Nor - Metanephrines - 24 hrs urine
Parameters : 1
Also known as : Nor - Metanephrines - 24 hrs urine
EXCLUSIVE PRICE
3500
Report Delivery
7 Days
Free Sample Collection
Bookings above 500
Pre - Instruction
No Preparation Required.
Covid Safety
Assured
Test Details
Test Code BOBT00849
Test Category Individual Test
Sample Type Urine
Details of Nor - Metanephrines - 24 hrs urine
Also Known As: Metanephrines Normetanephrine Fractionated Metanephrines Free Metanephrines urine
Formal Name: Urine Metanephrines Total and Fractionated
What is Nor - Metanephrines - 24 hrs urine?
Metanephrine and normetanephrine are breakdown products (metabolites) of the catecholamines epinephrine (adrenaline) and norepinephrine. This test measures the amounts of metanephrine and normetanephrine that are released into the urine over a 24-hour period.

Catecholamines are produced by the adrenal glands (as hormones), small triangular organs located on top of each kidney, and by cells of the sympathetic nervous system (called neurotransmitter substances or neurotransmitters). The primary catecholamines are dopamine, epinephrine (adrenaline), and norepinephrine. Catecholamines are released in response to physical or emotional stress. They help transmit nerve impulses in the brain, increase glucose and fatty acid release for energy, dilate small air passages in the lungs called bronchioles, and dilate the pupils. Norepinephrine also constricts blood vessels, which increases blood pressure, and epinephrine increases heart rate and the rate at which the body uses energy (metabolism).

After completing their actions, the catecholamines are broken down to form inactive compounds. Epinephrine breaks down into metanephrine and vanillylmandelic acid (VMA), and norepinephrine becomes normetanephrine and VMA. Both the hormones and their metabolites are eliminated from the body in the urine.

Catecholamines and their breakdown products are normally present in the urine in small fluctuating amounts that increase appreciably during and shortly after a stressful situation.

However, rare tumors of the adrenal gland called pheochromocytomas and rare tumors outside the adrenal glands called paragangliomas can produce large amounts of catecholamines and their metabolites, resulting in greatly increased concentrations in both the blood and urine. (These syndromes are often grouped together and abbreviated as PPGL). This can cause persistent or episodic periods of hypertension, which may lead to severe headaches. Other symptoms include heart palpitations, sweating, nausea, anxiety, and tingling in the hands and feet.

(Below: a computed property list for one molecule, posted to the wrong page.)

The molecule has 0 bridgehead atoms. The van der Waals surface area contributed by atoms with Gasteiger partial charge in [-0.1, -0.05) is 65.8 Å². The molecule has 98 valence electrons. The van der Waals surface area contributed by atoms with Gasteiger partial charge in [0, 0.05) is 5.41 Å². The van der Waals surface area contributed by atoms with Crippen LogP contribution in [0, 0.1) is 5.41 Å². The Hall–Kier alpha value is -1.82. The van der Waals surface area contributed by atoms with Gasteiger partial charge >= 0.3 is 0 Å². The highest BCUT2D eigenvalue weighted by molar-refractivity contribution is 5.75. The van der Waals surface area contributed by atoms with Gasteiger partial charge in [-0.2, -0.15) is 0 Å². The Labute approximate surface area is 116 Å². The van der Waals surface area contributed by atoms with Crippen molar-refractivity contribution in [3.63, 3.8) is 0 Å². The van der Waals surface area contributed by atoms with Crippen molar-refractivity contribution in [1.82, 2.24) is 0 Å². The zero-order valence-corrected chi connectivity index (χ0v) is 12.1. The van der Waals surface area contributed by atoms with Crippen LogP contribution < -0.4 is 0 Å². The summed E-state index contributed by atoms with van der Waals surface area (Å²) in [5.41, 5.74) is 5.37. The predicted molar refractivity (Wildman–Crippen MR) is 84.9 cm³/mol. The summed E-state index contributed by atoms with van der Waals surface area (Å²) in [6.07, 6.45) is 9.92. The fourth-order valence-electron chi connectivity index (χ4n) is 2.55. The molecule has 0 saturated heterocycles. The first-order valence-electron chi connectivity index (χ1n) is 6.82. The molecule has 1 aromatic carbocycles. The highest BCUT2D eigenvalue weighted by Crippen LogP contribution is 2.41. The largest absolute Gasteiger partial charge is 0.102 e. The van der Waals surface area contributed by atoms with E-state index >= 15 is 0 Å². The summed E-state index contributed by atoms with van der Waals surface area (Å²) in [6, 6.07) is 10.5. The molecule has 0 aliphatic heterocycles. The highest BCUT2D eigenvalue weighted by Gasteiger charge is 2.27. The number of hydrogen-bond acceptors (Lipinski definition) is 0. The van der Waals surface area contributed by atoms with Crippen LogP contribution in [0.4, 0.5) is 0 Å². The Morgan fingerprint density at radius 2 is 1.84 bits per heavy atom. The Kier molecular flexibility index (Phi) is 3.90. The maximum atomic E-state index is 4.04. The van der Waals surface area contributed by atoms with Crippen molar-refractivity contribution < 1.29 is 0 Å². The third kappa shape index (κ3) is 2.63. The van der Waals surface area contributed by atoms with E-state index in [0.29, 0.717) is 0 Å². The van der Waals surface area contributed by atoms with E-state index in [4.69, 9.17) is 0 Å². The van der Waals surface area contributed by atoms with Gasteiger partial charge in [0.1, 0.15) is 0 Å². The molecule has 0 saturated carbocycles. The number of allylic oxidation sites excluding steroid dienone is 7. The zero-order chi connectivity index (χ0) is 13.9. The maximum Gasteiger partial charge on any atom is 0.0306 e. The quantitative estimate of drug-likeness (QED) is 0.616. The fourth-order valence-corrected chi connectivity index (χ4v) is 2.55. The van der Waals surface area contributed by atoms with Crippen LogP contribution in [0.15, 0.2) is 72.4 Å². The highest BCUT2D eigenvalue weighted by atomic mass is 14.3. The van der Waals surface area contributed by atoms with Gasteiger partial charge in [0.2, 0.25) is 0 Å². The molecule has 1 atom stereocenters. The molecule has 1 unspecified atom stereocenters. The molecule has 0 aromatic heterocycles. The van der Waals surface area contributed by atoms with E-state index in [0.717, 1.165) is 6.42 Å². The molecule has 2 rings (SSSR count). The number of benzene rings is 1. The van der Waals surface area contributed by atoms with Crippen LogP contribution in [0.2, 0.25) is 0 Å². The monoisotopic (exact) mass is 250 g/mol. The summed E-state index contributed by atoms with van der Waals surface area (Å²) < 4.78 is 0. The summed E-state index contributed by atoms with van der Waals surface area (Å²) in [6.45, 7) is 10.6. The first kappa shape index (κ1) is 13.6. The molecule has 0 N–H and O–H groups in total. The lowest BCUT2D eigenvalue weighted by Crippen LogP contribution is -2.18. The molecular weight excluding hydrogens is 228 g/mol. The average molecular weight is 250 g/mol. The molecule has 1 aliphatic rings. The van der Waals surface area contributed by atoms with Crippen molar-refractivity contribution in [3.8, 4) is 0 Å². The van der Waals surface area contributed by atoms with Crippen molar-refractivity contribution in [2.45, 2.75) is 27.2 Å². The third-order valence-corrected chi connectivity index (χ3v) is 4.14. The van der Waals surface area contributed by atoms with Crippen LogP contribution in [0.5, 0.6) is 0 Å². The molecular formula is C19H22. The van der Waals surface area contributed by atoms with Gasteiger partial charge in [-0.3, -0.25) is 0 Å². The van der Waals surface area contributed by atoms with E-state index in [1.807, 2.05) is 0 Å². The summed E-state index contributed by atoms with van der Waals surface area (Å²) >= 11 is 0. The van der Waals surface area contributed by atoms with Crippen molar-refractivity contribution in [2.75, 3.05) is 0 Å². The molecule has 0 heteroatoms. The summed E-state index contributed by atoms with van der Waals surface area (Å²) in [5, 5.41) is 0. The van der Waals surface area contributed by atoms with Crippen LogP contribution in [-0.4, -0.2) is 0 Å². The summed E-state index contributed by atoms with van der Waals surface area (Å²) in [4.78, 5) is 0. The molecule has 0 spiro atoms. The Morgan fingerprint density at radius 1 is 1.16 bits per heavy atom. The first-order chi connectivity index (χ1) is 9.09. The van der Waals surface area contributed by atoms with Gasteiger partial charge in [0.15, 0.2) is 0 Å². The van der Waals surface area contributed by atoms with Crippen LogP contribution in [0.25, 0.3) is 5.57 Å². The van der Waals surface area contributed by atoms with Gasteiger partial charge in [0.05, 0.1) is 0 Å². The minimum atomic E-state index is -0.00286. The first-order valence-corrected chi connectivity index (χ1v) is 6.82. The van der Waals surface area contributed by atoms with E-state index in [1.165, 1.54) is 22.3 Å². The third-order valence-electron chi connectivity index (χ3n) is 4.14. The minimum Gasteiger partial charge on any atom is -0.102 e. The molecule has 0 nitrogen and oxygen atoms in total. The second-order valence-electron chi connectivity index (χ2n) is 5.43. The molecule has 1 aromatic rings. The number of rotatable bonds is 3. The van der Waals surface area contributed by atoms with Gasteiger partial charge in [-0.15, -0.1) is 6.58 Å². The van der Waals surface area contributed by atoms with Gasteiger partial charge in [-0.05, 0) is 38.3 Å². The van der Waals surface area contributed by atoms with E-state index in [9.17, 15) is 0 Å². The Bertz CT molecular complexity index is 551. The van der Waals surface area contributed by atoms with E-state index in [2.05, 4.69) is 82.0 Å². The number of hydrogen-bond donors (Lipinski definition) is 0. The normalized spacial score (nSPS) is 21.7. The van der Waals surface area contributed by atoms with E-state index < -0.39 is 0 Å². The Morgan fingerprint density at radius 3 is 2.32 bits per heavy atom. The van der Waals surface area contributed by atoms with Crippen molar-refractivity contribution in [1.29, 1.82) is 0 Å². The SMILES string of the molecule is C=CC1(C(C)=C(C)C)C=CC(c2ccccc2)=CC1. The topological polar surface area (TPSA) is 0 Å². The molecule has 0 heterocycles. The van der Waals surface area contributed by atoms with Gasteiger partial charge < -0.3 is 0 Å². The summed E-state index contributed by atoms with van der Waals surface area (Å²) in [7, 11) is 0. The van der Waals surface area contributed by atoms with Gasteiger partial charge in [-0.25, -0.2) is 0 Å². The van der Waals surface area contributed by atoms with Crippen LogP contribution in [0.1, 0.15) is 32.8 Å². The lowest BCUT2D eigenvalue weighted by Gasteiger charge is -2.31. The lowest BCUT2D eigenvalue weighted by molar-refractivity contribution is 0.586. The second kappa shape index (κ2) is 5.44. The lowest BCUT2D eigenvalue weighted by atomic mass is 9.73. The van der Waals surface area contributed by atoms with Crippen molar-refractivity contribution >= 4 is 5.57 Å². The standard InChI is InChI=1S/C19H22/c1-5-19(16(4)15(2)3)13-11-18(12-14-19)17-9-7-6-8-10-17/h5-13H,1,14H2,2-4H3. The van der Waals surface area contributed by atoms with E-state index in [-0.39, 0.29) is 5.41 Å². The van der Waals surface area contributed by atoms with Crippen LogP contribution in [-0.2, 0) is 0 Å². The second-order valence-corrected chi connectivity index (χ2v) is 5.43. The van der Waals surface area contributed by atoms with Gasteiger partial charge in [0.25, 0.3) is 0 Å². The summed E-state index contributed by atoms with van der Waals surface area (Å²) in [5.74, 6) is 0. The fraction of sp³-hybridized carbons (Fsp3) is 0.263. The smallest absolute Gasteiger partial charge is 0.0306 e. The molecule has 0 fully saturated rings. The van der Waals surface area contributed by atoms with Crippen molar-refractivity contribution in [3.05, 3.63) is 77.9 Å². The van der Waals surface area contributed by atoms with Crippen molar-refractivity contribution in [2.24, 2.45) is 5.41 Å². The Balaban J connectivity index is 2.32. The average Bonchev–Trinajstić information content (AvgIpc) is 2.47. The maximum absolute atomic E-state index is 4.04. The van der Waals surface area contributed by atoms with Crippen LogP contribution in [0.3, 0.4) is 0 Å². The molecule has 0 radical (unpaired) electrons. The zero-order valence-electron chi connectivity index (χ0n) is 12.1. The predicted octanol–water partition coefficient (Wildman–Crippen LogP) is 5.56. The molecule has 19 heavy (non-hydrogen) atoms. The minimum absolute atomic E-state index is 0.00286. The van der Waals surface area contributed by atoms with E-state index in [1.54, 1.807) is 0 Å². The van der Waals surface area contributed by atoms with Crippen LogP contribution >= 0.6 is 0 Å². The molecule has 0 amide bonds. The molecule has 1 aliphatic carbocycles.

Pheochromocytomas and paragangliomas are rare. While a few are cancerous, most are benign and do not spread beyond their original location. Left untreated, however, these tumors may continue to grow and the symptoms may worsen. Over time, hypertension caused by the excess hormones may cause kidney damage, and heart disease, and raise the risk of a stroke or heart attack.

Although they are rare, it is important to diagnose and treat these tumors because they cause a potentially curable form of hypertension. In most cases, the tumors can be surgically removed and/or treated to eliminate or significantly reduce the number of catecholamines being produced and to reduce or eliminate associated symptoms and complications.
How is the sample collected for testing?
For the 24-hour urine collection, all urine should be saved for a 24-hour period. Empty the bladder completely without collecting. Then collect urine for 24 hours only – no more than 24 hours. It is important that the sample be refrigerated during this time.
Is any test preparation needed to ensure the quality of the sample?
Catecholamine levels, and by extension the levels of their metabolites, are affected by various drugs, foods, and stresses. Preparation for the test is important to ensure that an appropriate sample is collected and for the correct interpretation of results. Follow any instructions given by your health care practitioner or the collection site or laboratory.
  • You should talk to your health care provider about prescription medications and over-the-counter drugs and supplements that you are taking. It may be necessary to discontinue medications for some time prior to the test.
  • However, you should not stop taking any medications without consulting your healthcare provider. Your health practitioner will work with you to identify potentially interfering substances and drug treatments and to determine which of them can be safely interrupted and which must be continued for your well-being.
  • You will also be instructed on what foods to avoid.
  • Avoid emotional and physical stresses and vigorous exercise prior to and during sample collection as they can increase catecholamine release and therefore affect metanephrine levels.